After losing its long-standing Pay-One rights to feature films released by Sony Pictures, Starz went in-house by licensing films released by Lionsgate and Summit, which started at the end of 2021 and 2022, respectively.
In place of Pay-One rights to studio films, Starz secured a Pay-Two window to Universal’s film slate that started this year.
The deal gives Starz access to live-action films from Universal Pictures, Focus Features, and Blumhouse after an 18-month Pay-One period. Starz also maintains library deals for older films with Walt Disney (set to expire in 2025), Warner Bros., Universal, MGM, and Paramount Pictures.
- Starz Settles for Pay-One Film Rights from In-house at Lionsgate
- Starz Reasoned It Overpaid for Sony Film Releases and Parted Ways
- Top 10 Domestic Films
- Accurately Value Pay-One Licensing Rights for Feature Films Exhibited via Pay Television in the United States.
- FilmTake Away: Starz Must Heavily Rely on Episodic Content
Starz Settles for Pay-One Film Rights from In-house at Lionsgate
Starz’s access to third-party content was severely diminished when it lost Pay-One rights to films released by Sony Pictures after Netflix swopped in last year. Starz only has Pay-One rights to films released by its sibling company, Lionsgate, which HBO and FX previously held.
Starz also holds an exclusive multiyear output licensing agreement with Universal for live-action films theatrically released in the U.S. starting in 2022 for the post-Pay-One window. Universal’s films from 2022 and beyond will remain in-house with its Peacock streaming service for the Pay-One window.
Starz’s post-Pay-One window includes films already available on Peacock, then Prime Video, Netflix, or IMDb TV. Starz also maintains library deals for older films with Walt Disney (set to expire in 2025), Warner Bros., Universal, MGM, and Paramount Pictures.
Lionsgate recently signed Pay-Two window deals with Roku and Peacock. Starz’s Pay-One window is followed by a brief exclusive on the Roku Channel, an exclusive window on Peacock, and finally, a second window back on Roku.
Starting in 2022, Netflix and Disney now hold sequential Pay-One output deals for Sony’s slate through 2026. Disney will have the flexibility to distribute Sony’s Pictures on its streaming services Disney+ and Hulu and its linear TV networks, including ABC, Disney Channels, Freeform, FX, and National Geographic.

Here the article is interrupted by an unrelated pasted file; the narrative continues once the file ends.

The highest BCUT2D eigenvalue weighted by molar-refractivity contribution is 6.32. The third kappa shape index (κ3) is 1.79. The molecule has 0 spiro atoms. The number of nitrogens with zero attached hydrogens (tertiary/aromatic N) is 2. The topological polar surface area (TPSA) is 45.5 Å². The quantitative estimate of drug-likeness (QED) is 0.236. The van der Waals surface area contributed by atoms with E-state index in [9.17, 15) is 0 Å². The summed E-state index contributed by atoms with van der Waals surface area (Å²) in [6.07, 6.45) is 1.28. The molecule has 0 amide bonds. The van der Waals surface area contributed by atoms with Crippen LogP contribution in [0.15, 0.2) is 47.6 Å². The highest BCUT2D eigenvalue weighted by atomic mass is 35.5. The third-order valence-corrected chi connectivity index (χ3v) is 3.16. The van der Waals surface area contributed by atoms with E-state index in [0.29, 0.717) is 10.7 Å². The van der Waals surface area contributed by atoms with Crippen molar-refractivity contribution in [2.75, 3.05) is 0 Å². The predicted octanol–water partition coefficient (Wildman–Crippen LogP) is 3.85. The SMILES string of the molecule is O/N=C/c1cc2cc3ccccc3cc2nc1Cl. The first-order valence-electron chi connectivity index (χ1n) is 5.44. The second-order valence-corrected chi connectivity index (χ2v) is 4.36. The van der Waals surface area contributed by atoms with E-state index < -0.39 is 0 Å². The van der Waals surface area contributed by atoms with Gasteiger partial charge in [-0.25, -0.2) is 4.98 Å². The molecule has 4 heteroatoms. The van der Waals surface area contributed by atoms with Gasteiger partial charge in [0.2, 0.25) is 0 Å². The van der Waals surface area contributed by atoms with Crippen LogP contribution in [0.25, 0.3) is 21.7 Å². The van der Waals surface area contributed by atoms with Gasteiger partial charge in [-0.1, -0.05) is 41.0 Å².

It’s hard to imagine Starz growing its subscriber base in a contracting market without major studio theatrical hits to promote. Its recent bundling partnership with MGM+ could help offset these losses. As recently reported, Starz will now bundle its streaming service with Amazon’s MGM+ (formerly Epix) on Prime Video in the United States. The two services are available for $11.99, a 20% discount on the combined price.
Starz Reasoned It Overpaid for Sony Film Releases and Parted Ways
When the original Pay-One Output Agreement was inked between Starz and Sony, stand-alone steaming was just beginning to gain traction, the theatrical market was at all-time highs, and Sony was riding high off the highest-grossing James Bond film, Skyfall.
From their initial Pay-One Output Agreement, Sony Pictures raised the licensing fee for feature films by 35% for the three years between 2014-2016 and another 35% for the six years between 2013-21.
However, over the first seven years of the Pay-One Output Agreement, starting in 2013, Sony only recorded three total Top 10 box office releases (below).
Top 10 Domestic Films
Starz questioned the value of the content it received from Sony at ever-increasing rates. Around half of Sony’s feature film available to Starz in the output agreement failed to generate $10 million at the box office, as a growing number of Qualifying Pictures were those distributed by Sony Pictures Classics.
Ironically, when Starz was negotiating in-house for Pay-One rights to Lionsgate releases, Sony doubled the number of Top 10 box office performers in 2020 and 2021 compared to the seven years prior combined.
Accurately Value Pay-One Licensing Rights for Feature Films Exhibited via Pay Television in the United States.
The Pay-One Output Rate Report takes you inside the Pay Television Licensing Agreement between a Distributor and a PayTV Service, covering Feature Films released between 2013 and 2021.
The Report distills and enhances complex details from multiple agreements providing media pros with unparalleled business intelligence to prepare and evaluate estimates, pitches, and financial calculations.
The 25-page PDF includes principal terms, rate cards, and case studies for Pay-One Rights to Feature Films transmitted via Pay Television in the United States.
FilmTake Away: Starz Must Heavily Rely on Episodic Content
Starz is left relying on its uneven episodic series’ and in-house films from Lionsgate to retain subscribers after losing access to major studios’ films in the highly-coveted Pay-One licensing window.
The much-delayed spinoff of Starz was initially sold to investors as a way to unlock value by selling all or most of Starz but has now morphed into a way to separate and sell Lionsgate. During years of Lionsgate’s proposed financial machinations relating to Starz, both brands have struggled to compete as they did a decade ago.